Every 12th year, according to the Chinese, a different animal takes over, and this is the Year of the Rabbit. Some might conjure up a magician's hat, or a lucky furry foot to attach your keys to, but my thoughts turned to Hedevar, perhaps the most famous thoroughbred ever to masquerade as a rabbit. There have been many, as far back as the first Kentucky Derby ever run, but Hedevar stands alone. He, more than Damascus, the horse the record books show, was responsible for half the four losses in the incomparable Dr. Fager's career.
Ron Hale, who writes historical pieces for the Daily Racing Form, pointed out to me that one of the first rabbits might have been Aristides, winner of the 1875 Kentucky Derby, possibly by mistake. The plan was for Aristides to soften up the other contenders, making way for the more capable Chesapeake's closing bid. But the devil was in the details, and Chesapeake finished eighth. I had never read the graphic footnotes in the chart of the race, but had they been written today, somebody on the copydesk probably would have said, "Get me rewrite." It was said that Chesapeake, "a vicious starter, was among the last to break. McCreery retired after a half-mile, as his owner expected, due to recent illness. . . Owner (H.P.) McGrath, standing near the head of the stretch, waved to jockey (Oliver) Lewis on the little red horse to go on because Chesapeake, supposedly the better of the McGrath horses, was far back and had no chance."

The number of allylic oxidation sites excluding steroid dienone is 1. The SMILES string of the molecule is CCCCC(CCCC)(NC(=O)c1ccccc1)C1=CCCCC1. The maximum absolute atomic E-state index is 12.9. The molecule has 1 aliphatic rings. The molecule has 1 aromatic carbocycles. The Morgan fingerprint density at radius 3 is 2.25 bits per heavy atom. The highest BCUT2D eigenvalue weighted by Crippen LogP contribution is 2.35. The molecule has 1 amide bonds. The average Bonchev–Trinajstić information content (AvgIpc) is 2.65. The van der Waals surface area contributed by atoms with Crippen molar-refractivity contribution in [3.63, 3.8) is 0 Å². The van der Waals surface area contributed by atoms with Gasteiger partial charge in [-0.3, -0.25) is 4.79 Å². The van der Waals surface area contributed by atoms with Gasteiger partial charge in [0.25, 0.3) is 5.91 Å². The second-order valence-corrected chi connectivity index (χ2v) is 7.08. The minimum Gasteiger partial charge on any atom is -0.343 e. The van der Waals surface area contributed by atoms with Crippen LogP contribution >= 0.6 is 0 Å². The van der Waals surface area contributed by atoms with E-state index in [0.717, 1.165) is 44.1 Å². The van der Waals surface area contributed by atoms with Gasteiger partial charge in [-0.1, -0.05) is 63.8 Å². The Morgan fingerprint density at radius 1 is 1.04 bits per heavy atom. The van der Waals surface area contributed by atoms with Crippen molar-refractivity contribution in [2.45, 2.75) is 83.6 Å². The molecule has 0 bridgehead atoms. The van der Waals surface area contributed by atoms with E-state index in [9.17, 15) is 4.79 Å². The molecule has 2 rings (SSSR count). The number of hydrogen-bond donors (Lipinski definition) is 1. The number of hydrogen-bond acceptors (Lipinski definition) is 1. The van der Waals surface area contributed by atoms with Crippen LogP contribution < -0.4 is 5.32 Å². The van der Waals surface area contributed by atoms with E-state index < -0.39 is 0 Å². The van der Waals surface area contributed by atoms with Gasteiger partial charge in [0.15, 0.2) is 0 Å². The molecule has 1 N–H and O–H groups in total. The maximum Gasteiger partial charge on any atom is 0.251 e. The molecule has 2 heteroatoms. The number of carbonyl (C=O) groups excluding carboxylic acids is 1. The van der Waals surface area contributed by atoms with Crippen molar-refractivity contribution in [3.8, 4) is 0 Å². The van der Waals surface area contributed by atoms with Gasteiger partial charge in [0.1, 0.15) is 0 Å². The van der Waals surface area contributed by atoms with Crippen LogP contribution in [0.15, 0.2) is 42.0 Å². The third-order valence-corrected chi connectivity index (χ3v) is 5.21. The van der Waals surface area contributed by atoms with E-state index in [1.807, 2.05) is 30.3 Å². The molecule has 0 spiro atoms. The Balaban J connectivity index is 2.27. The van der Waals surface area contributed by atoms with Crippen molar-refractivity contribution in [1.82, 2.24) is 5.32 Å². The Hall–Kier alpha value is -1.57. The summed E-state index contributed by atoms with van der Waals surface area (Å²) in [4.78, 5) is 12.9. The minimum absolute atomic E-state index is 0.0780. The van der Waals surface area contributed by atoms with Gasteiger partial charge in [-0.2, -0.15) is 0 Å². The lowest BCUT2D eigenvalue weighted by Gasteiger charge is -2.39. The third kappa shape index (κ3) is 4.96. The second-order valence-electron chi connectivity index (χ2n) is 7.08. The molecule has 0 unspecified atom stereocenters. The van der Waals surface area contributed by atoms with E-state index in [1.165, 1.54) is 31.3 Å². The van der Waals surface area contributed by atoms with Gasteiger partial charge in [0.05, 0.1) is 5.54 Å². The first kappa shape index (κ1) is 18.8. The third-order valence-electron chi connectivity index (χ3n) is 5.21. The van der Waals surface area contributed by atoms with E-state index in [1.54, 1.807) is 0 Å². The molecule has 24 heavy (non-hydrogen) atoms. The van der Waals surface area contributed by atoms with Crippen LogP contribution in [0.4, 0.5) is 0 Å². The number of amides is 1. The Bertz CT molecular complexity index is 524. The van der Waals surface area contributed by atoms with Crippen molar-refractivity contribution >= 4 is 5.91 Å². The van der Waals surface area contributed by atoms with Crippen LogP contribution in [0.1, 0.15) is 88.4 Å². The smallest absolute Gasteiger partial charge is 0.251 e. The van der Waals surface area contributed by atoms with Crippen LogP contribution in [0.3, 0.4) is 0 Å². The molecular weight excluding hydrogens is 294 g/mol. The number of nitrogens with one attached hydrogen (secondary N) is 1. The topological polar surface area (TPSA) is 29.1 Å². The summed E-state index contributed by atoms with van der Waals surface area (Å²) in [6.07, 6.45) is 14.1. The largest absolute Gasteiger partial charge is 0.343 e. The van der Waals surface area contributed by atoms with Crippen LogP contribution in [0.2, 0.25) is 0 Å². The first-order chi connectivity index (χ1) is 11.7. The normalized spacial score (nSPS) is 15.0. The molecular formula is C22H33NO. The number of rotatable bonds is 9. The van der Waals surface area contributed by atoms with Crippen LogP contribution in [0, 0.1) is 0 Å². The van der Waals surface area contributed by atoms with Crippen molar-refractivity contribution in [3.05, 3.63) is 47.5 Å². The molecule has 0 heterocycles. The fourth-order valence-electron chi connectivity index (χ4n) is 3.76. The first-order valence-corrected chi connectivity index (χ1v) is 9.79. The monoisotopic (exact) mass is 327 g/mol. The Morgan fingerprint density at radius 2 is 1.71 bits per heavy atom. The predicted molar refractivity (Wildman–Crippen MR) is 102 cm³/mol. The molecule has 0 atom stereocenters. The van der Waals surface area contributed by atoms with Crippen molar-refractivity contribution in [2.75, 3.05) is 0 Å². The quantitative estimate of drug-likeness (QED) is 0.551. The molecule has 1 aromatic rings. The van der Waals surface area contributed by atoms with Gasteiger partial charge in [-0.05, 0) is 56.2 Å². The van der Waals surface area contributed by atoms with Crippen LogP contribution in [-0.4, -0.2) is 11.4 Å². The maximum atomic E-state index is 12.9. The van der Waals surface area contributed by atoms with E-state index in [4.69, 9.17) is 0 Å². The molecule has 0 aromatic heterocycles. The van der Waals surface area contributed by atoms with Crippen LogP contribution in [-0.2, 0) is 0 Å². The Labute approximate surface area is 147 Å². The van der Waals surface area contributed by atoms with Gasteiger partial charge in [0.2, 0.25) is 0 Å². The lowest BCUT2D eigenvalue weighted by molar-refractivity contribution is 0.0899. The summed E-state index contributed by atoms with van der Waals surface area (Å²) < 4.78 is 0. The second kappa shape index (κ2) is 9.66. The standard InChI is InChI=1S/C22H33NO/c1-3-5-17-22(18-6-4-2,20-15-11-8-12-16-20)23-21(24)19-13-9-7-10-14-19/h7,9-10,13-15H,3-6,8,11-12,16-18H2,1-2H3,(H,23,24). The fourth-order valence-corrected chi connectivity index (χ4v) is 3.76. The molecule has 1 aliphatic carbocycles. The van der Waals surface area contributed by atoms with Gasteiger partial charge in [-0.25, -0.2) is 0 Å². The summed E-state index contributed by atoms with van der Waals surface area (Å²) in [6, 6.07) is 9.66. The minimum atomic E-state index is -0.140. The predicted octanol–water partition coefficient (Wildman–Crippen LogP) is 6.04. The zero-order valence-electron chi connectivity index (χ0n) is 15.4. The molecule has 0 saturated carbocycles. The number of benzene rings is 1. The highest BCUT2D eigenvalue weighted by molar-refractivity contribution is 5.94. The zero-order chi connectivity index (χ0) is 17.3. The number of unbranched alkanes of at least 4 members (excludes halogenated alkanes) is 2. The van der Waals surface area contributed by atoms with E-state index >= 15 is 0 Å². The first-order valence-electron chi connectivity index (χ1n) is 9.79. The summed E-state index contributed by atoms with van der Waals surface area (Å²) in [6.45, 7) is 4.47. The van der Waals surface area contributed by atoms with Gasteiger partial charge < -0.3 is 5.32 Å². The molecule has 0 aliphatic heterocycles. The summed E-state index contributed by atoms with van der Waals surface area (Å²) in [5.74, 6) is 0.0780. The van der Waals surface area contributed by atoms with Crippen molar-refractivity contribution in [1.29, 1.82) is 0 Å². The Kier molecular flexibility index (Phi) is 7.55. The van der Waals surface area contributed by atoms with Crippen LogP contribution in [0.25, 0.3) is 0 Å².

There is nothing illegal, not even unethical, about resorting to a rabbit. But when the strategy works, the winning horse seldom gets full credit. Damascus beating Dr. Fager sounds much better than Damascus/Hedevar beating Dr. Fager. In the 1984 Breeders' Cup Classic, the owners of Slew o' Gold seemed to have the best horse, who would go off at 3-5, but just in case they tossed the nondescript Mugatea into the fray, to make sure someone like Precisionist didn't steal the race. Mugatea kept Precisionist company for a fast opening half-mile, before finishing last in an eight-horse field. While Mugatea did his job, Slew o' Gold lost out to Wild Again in a slam-bang finish that also involved Gate Dancer.
In 1992, Loach was a rabbit who was bought by the owners of Strike the Gold, the 1991 Kentucky Derby winner. Loach was such an accomplished rabbit that he helped two horses in the same race, the Suburban Handicap at Belmont Park. Fly So Free, his camp intimidated by the 1-2 punch of Strike the Gold and Loach, was withdrawn, but when all was said and done, Pleasant Tap, who also had a late running style, was first and Strike the Gold second. "Sometimes they (rabbits) can help you, sometimes they help someone else," said Nick Zito, trainer of the two-horse entry.
In San Francisco, for the kickoff to the Year of the Rabbit, minds turned to revelry and thoughts of horses were in the outer recesses. The Chinese Zodiac has a Year of the Horse, which will be observed three years from now. You know, in 4712.